New year

2011-2012 in Iceland
Beginning of 2012 in Iceland

As many international students do in December, I went back home for Christmas and to celebrate the New Year. I returned to Montreal this week and I’ve been getting back into the same-old rhythm after a nice vacation. It usually takes me few days to get fully focused again, which is not that bad. January in Iceland is one of the worst months of the year: Christmas has passed, no major activity to look for and we have very few hours of daylight. On winter solstice we have 4 hours and 7 min of sunlight, reaching a maximum angle of 2.7°. Every time I go back home for Christmas it always surprises me how short the day is.

We do have one tradition to “light up” our day(s): by law, the public is allowed to use fireworks on New Year’s Eve and few days before and after! Before 2008 the sky would light up like never before, each year getting crazier and crazier. But then of course we had our economic “issues”, but there are still significant amounts of fireworks sold to the public. The picture with the entry is taken from my parent’s place when 2012 was only few seconds old. Pre-crisis time was much different, take a look at the video below which is from 2007.

For the first time since I moved to Montreal (5 years ago), there was more snow in Reykjavik than in Montreal! This might sound like a shocker to some – after all, it’s Iceland, “land of the ice and snow” as portrayed by Led Zeppelin in Immigrant Song – but the fact is that we do not have very harsh winters in the area around the capital, we thank the Gulf Stream for this. However, go into the country and you’ll find 13 glaciers that cover 11% of our country, one being the largest glacier in Europe, and of course there you will find a much colder and harsher climate.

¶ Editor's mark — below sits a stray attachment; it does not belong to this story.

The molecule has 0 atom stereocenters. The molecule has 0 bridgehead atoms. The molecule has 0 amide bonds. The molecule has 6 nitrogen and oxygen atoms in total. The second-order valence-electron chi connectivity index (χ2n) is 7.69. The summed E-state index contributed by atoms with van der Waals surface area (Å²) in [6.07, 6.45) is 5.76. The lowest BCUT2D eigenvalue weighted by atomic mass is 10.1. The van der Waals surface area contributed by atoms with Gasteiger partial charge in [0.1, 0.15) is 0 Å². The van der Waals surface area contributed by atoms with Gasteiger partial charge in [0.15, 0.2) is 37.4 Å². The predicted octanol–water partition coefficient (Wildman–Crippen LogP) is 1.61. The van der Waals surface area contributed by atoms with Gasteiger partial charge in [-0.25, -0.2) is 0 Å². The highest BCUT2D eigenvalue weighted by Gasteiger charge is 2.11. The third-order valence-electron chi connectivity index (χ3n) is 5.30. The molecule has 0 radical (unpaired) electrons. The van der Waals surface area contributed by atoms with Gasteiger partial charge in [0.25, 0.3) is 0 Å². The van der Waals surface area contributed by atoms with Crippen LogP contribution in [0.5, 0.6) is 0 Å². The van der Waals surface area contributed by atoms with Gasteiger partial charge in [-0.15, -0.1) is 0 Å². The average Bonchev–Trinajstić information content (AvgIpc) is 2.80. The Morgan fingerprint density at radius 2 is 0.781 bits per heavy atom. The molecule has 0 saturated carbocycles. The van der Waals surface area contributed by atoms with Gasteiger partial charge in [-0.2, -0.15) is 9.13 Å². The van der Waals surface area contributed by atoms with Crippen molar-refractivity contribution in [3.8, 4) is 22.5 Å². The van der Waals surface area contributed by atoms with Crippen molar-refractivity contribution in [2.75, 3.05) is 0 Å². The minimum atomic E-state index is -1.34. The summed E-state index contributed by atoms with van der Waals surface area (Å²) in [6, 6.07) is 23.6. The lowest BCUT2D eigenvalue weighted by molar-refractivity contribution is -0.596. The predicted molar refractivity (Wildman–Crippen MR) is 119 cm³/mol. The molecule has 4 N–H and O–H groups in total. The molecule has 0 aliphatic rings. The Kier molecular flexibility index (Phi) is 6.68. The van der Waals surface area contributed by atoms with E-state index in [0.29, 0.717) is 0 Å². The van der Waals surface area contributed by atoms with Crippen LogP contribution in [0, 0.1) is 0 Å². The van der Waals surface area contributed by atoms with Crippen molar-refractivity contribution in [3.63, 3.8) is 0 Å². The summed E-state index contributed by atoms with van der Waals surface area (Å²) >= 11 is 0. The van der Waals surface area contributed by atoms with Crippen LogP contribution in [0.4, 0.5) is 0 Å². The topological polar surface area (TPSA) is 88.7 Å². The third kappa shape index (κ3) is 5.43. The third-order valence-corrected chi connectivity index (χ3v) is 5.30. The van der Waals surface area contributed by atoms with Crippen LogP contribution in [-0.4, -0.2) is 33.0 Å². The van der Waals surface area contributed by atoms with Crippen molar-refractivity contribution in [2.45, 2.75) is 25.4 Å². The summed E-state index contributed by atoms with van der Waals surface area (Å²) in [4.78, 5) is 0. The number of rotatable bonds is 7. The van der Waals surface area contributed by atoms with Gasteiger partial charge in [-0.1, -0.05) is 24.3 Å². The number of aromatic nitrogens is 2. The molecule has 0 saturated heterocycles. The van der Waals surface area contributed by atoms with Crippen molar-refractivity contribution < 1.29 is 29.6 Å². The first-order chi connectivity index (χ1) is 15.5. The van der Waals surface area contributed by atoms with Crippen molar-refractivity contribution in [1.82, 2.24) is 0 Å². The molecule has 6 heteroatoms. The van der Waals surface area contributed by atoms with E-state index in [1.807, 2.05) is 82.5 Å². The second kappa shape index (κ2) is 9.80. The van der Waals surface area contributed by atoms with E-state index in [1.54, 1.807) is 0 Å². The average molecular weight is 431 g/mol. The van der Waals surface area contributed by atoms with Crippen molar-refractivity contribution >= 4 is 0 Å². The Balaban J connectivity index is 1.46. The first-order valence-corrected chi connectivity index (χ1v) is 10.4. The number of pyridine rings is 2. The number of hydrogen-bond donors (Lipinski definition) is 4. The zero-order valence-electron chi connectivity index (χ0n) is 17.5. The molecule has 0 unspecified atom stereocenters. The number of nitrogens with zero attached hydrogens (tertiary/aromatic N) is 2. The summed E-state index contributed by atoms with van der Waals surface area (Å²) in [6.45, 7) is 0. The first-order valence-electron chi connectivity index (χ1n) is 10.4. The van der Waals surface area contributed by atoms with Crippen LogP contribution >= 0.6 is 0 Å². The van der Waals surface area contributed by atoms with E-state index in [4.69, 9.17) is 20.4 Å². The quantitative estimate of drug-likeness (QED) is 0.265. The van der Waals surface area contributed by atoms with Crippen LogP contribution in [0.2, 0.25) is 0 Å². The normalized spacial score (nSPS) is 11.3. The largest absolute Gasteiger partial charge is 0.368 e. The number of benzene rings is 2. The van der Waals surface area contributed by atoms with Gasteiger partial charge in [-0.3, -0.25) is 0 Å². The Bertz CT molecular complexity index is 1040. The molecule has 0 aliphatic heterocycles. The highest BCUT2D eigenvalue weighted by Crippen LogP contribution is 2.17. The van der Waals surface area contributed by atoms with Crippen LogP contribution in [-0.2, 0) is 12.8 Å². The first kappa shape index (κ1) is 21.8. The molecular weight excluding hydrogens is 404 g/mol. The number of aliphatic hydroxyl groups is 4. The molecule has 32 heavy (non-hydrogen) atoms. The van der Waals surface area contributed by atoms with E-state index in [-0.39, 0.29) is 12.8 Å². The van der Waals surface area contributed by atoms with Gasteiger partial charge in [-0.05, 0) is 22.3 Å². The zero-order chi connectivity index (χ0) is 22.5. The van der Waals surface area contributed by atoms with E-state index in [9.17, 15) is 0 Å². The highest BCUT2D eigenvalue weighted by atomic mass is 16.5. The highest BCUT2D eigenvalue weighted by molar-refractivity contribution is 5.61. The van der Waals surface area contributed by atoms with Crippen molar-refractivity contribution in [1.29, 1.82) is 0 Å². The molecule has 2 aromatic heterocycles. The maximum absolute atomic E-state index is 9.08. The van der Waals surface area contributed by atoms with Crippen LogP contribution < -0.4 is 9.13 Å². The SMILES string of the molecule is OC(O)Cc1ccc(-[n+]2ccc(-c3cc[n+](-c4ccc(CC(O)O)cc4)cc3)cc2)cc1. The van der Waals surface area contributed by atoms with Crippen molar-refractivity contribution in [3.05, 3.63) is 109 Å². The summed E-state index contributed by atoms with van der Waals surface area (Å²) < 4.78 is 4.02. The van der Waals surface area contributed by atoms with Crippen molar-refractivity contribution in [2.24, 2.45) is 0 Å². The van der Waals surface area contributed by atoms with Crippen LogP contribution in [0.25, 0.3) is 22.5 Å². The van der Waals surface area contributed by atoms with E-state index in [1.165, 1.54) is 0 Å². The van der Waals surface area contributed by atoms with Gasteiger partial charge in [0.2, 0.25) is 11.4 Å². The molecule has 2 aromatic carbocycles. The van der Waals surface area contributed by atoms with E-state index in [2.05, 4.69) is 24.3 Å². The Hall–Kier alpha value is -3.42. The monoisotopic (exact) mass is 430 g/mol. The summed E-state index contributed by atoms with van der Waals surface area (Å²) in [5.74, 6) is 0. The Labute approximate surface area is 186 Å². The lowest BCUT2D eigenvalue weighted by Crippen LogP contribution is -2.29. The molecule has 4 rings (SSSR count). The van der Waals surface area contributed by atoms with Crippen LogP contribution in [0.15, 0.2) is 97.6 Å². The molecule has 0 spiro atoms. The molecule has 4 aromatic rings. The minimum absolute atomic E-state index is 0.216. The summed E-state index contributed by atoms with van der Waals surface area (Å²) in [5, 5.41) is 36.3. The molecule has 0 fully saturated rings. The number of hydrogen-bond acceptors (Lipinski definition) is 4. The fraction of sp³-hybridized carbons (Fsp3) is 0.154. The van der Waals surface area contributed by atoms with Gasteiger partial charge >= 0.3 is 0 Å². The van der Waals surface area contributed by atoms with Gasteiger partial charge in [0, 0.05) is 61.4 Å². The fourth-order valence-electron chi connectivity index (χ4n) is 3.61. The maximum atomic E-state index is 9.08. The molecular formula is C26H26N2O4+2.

So as I wrap up my first Grad Life entry of 2012, I hope everyone enjoyed 2011 and are excited for 2012. For me, this will be an action-packed year; this is my last year as a PhD student – assuming everything goes as planned … Research wrap-up, thesis writing and job hunting is all going to take place before the fall. Exciting times, I can’t wait!

2 thoughts on “New year

  1. Thanks for sharing! It was fun to read about winter in Iceland! Good luck in your final PhD year – hope everything goes as planned or, if not, that it turns out to be more exciting and fruitful than planned!

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